Why Understanding the Generational Divide

Will Not Save the Church

By Andrew Yang


As a design team leader at Circle of Hope, the church I attend in Philadelphia, every four weeks I am responsible for putting together a liturgy for our Sunday meeting. This entails planning out the flow of worship from the beginning of the meeting to the end, thinking deeply about the themes we want to get across to the congregation and how to convey them, and selecting the songs and artistic elements that will be present at worship.

For me, choosing the music can be a particular challenge. In our church we often include foreign-language songs to reinforce the idea that the church isn’t limited to just our particular context. We may include traditional hymns in order to emphasize our continuity to the church in history, as well as to appease members who are mostly familiar with congregational singing, and we may also include contemporary Christian music so that those who come to us from more recent expressions of the church will feel at home. Finally, we almost always include music written by members of our congregation, to emphasize that the Spirit of God is present with us here and now.

Any choice will make certain people happy and others unhappy. For instance, we regularly struggle with issues regarding whether singing foreign songs leaves us vulnerable to accusations of cultural appropriation, and singing a song in an unfamiliar, difficult-to-pronounce language can be distracting for people who want worship to be a seamless connection to God. Similarly, I’m not really a fan of most contemporary Christian music, as I feel that it lends itself most to a kind of stadium-style worship that feels inauthentic for my community. I’m not the only one who feels this way, but there are many people in the congregation who feel most connected to God in contemporary Christian music and are familiar with it. Because of this, I recognize the importance of including these songs in our liturgies.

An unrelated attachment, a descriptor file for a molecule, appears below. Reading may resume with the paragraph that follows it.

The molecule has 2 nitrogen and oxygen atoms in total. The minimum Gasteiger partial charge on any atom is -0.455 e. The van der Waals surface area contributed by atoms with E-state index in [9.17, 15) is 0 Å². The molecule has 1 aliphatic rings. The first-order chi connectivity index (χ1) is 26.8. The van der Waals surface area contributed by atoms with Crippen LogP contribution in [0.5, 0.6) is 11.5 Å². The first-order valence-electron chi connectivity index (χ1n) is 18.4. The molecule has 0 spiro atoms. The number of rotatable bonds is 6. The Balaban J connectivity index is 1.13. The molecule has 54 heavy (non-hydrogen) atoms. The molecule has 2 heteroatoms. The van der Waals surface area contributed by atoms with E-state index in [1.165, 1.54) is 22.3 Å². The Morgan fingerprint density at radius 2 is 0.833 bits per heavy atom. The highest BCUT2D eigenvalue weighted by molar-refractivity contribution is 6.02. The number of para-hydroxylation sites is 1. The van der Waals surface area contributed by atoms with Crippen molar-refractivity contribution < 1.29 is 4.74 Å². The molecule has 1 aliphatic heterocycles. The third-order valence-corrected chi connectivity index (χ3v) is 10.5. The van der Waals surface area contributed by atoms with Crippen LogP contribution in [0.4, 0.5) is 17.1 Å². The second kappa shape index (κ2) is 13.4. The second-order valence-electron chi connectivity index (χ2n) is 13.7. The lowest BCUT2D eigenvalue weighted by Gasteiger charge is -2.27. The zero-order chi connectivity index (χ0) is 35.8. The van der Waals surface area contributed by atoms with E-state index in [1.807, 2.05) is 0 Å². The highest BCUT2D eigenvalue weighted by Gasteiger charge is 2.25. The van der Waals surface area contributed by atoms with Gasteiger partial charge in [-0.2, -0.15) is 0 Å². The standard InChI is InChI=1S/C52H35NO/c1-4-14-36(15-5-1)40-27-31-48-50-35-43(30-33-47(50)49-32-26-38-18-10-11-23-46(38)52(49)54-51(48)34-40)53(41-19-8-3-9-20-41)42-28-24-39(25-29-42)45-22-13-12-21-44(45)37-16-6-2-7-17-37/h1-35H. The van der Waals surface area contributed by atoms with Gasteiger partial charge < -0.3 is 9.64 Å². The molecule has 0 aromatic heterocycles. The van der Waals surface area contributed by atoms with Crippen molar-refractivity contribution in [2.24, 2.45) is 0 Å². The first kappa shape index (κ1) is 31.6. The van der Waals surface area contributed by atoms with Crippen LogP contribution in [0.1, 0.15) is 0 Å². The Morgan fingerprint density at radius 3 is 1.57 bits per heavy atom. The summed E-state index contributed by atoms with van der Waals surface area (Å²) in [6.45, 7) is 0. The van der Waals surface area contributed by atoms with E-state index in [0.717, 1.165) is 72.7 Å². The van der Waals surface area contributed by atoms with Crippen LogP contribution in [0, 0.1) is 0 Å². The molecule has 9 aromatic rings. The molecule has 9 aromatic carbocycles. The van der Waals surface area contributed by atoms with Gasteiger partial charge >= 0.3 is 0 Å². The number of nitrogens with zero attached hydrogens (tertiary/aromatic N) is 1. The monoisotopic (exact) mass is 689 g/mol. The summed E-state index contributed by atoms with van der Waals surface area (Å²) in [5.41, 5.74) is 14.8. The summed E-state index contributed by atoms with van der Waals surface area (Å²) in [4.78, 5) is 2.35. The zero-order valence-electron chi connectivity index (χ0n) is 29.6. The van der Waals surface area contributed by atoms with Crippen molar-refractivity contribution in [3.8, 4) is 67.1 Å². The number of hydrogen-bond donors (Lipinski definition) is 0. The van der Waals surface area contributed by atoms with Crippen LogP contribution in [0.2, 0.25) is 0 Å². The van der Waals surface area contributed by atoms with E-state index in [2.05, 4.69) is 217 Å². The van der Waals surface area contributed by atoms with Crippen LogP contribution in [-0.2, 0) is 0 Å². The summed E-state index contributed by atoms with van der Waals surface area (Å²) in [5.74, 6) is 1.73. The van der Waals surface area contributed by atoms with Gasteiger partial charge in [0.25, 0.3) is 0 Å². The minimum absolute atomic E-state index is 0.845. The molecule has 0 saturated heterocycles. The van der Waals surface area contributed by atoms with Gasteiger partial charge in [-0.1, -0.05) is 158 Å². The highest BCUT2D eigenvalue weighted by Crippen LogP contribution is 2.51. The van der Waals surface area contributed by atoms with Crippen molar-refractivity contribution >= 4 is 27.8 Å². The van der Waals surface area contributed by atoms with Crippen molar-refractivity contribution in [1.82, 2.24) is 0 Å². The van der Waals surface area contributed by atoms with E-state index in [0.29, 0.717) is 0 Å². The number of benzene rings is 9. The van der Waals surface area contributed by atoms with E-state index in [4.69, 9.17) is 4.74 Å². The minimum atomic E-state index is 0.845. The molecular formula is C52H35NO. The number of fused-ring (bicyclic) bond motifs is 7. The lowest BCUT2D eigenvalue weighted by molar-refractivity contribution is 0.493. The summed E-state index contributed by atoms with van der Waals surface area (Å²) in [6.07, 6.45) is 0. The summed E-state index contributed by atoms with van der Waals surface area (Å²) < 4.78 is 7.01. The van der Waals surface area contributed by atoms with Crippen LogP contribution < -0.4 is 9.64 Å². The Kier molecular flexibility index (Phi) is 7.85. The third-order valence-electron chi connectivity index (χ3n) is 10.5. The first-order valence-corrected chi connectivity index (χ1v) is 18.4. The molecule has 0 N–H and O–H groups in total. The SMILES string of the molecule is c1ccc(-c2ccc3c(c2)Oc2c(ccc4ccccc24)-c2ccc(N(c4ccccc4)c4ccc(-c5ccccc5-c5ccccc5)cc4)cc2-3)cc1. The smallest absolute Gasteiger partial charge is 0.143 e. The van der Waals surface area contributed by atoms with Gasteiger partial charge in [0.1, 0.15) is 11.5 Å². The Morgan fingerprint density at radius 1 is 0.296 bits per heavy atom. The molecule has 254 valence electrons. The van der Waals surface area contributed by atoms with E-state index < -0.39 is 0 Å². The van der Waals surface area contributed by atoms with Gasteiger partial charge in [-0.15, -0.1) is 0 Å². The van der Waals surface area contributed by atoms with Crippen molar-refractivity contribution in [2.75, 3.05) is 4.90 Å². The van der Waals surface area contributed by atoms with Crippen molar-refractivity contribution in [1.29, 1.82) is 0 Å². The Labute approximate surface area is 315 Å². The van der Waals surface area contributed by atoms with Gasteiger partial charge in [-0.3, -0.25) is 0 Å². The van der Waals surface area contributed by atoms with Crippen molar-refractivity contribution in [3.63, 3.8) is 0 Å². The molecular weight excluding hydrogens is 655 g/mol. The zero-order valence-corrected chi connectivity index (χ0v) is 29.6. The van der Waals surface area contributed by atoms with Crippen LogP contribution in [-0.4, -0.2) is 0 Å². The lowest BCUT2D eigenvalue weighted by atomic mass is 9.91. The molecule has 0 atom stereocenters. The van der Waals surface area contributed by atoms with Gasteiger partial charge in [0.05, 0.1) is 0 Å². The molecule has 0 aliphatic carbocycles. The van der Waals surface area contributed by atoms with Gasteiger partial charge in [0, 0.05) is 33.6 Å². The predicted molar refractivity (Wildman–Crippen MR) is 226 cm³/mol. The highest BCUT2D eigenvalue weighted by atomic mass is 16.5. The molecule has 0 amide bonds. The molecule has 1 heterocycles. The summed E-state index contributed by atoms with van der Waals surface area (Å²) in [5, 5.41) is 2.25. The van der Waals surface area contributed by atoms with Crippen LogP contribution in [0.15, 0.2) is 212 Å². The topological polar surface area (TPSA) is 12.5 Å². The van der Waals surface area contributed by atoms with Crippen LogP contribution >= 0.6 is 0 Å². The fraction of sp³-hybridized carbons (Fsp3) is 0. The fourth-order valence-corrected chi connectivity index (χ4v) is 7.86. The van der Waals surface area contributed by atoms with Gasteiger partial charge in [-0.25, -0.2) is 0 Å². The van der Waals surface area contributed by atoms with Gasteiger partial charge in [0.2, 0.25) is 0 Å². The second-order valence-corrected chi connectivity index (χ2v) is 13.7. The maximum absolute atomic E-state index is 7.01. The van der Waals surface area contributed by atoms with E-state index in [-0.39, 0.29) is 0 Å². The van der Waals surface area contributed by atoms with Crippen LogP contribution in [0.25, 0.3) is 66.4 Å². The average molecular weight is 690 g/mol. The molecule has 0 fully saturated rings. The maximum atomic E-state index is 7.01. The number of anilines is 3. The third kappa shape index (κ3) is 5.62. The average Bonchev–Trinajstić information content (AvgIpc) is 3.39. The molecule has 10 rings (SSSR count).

All this is an elaborate way of saying that people are hard to figure out. It's a challenge for us to find common ground week to week just regarding the music! Age or generation isn’t a very useful way for us to better understand each other—the people in my church are between 20 and 40, with most of us falling in between. Add in the fact that the members of my church come from wildly different theological backgrounds and have arrived at many different theological conclusions, it’s a wonder that we are able to meet regularly at all.